TPM 2 on USB stick possible for W11???

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coffeeprogrammer

Well-known member
Jul 19, 2021
116
11
I am in absolutely no hurry to upgrade to Windows 11, I still use a Windows XP VM and a Windows 7 VM. Really the only thing I use Windows 10 is for Zoom and newer versions of Vs. I did run 11 in a VM early on but I deleted because I did really need it or use it. I also use Linux. I believe my current workstation can have a TPM 2 module added to the motherboard, but my guess it this machine will never run Windows 11 as the primary OS. My question is this, I know some machines can take TPM 2 add in module that go directly on the motherboard, but could a company invent a TPM 2 on a USB stick for laptops and ease of installation on desktops? I think the CPU model plays a role. Just wondering, I don't need anything like this soon, but it would be nice if that were an option. I checked online is there does not seem to be any agreement. I thought Steve might have a clear answer if it is even possible.
 
Surely someone could put the TPM hardware on a USB stick, and certainly an OS could have the driver to look for it there. The crucial bit of the issue is the "T"... the TRUST. One aspect of the trust is that the OS needs to trust the device will always be available. It would probably kill the OS if it was relying on a trusted device to be present at all times and you could easily pull it away by pulling it out of the USB port at any time.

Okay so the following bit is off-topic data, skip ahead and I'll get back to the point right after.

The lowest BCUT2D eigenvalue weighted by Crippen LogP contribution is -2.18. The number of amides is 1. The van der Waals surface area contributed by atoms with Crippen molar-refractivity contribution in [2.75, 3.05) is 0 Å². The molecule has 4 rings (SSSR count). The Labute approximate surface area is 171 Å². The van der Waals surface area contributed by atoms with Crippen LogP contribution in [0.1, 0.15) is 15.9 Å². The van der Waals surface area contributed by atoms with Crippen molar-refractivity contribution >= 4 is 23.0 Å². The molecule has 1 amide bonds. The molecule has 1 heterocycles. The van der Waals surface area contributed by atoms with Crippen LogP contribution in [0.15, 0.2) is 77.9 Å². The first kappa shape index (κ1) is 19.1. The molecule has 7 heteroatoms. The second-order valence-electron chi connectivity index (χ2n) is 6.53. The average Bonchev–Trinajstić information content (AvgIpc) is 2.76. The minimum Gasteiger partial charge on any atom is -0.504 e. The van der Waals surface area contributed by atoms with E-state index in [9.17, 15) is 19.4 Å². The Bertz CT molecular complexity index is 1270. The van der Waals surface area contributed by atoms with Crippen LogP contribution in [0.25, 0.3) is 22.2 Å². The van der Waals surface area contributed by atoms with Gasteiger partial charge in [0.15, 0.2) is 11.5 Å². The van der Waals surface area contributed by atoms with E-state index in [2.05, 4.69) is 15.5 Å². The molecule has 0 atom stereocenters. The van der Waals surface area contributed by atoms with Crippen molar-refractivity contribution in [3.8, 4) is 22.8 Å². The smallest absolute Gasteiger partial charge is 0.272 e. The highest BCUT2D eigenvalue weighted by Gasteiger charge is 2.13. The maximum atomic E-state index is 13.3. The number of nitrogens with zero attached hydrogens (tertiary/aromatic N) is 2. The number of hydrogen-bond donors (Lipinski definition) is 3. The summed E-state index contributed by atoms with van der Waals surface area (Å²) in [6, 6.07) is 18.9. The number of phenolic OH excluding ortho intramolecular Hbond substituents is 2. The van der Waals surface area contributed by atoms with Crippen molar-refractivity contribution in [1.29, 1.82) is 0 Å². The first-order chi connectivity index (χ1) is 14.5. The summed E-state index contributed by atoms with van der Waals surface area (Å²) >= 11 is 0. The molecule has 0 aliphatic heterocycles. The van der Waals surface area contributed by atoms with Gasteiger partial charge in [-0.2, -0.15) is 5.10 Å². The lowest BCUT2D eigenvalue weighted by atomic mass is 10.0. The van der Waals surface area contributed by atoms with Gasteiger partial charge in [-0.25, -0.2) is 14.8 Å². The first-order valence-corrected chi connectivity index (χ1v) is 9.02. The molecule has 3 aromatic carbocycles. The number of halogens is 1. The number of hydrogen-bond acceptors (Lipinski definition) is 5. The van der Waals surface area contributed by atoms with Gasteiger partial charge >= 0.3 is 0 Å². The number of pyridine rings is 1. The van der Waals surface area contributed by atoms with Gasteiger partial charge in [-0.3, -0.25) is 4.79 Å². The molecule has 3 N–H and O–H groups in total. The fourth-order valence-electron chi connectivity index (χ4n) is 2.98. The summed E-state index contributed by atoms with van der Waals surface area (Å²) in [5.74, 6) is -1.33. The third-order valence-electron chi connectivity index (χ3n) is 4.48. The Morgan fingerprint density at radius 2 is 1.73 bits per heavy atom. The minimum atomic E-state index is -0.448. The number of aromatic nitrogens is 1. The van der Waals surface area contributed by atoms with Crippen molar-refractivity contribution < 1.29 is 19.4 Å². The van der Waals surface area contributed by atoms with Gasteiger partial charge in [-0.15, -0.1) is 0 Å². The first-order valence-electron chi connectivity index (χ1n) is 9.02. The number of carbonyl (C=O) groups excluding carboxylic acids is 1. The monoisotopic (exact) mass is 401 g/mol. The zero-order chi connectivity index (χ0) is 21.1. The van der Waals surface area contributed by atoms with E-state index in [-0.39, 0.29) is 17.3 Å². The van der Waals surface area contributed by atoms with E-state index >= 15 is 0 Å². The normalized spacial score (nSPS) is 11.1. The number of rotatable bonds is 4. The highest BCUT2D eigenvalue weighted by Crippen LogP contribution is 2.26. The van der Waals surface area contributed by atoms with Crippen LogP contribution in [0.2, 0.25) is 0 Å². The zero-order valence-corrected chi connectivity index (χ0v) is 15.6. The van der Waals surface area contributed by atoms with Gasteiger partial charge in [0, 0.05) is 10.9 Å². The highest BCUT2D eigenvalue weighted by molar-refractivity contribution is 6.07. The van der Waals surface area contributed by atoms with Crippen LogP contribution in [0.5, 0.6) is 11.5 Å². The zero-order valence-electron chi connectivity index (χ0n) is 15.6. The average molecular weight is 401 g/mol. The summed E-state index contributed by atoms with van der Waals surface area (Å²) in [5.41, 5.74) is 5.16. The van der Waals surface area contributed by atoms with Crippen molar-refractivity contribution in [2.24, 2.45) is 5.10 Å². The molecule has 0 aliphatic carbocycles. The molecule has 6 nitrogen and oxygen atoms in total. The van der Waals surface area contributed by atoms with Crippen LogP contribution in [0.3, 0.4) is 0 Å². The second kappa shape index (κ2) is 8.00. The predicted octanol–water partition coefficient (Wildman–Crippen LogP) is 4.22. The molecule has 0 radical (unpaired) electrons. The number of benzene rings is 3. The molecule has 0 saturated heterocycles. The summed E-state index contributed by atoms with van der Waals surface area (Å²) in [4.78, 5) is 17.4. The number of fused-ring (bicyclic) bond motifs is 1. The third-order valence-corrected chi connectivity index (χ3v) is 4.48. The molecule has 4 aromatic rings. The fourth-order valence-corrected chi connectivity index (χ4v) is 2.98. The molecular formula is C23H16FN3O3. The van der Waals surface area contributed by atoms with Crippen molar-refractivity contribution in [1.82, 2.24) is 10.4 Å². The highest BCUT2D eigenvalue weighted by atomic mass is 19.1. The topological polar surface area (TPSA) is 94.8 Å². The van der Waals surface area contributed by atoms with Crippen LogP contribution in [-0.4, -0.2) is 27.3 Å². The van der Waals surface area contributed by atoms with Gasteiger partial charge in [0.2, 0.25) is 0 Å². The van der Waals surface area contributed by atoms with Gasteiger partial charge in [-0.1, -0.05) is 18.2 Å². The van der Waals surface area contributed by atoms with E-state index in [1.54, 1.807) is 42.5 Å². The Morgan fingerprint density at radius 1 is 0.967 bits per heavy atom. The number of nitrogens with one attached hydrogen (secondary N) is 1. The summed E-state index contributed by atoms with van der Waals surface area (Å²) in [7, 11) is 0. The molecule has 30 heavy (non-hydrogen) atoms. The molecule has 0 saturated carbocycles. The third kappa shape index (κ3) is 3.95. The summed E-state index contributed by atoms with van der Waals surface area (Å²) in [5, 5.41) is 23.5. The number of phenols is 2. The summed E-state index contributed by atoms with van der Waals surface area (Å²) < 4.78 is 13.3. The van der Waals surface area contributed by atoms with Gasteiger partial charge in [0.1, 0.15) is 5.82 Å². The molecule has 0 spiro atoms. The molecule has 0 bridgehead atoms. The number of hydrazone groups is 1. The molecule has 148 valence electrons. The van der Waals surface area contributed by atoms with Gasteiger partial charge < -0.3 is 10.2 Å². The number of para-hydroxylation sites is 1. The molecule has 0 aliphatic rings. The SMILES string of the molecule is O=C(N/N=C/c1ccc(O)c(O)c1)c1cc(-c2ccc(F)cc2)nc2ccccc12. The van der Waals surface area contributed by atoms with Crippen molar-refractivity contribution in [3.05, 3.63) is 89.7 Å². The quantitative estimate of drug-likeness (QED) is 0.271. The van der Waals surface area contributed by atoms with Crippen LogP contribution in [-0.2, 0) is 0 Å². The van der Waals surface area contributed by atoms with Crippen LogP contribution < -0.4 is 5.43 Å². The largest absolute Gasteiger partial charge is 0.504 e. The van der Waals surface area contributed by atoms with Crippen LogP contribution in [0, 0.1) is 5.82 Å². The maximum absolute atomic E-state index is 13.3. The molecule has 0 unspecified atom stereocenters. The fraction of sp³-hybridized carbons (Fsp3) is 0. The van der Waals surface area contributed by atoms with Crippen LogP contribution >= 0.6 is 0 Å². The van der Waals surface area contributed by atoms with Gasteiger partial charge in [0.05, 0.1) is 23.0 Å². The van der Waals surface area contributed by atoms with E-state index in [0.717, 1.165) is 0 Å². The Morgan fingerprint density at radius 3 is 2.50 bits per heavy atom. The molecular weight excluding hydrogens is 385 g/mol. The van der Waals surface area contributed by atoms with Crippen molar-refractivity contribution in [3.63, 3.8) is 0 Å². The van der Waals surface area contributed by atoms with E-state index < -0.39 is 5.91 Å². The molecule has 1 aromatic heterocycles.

TPM almost always runs on a special bus, only either brought out on dedicated CPU pins, or as part of the CPU package itself. Separate trusted bus, either SPI or LPC, which is basically a bus that is direct from the South Bridge that has things like BIOS, all the original ISA peripherals that are in the PC, like counters, timers, interrupt controllers and legacy keyboard and mouse connections. Basically the parts that are basic to the very operation and support of the computer, along with most of the on board sensors. Hard to bring out to USB, as by definition these devices are core peripherals, and can only be changed during power off, and are using code running in ring 0 of the processor.

To split it off to USB means having to write ring 0 code that can both enumerate USB, coexist with user level USB control code (very difficult to split this, you will introduce massive instability with every code change on user side that varies any entry points used) and also allow hot plugging to work, and not crash hard when a USB peripheral changes state or address. Basically near impossible, and very likely to only run on a very tiny subset of machines, without a near total rewrite for each different south bridge chipset, and each BIOS revision. Even a microcode update may break it, or even any update that touches the kernel and moves any of the code entry points for USB, IO or disk interaction.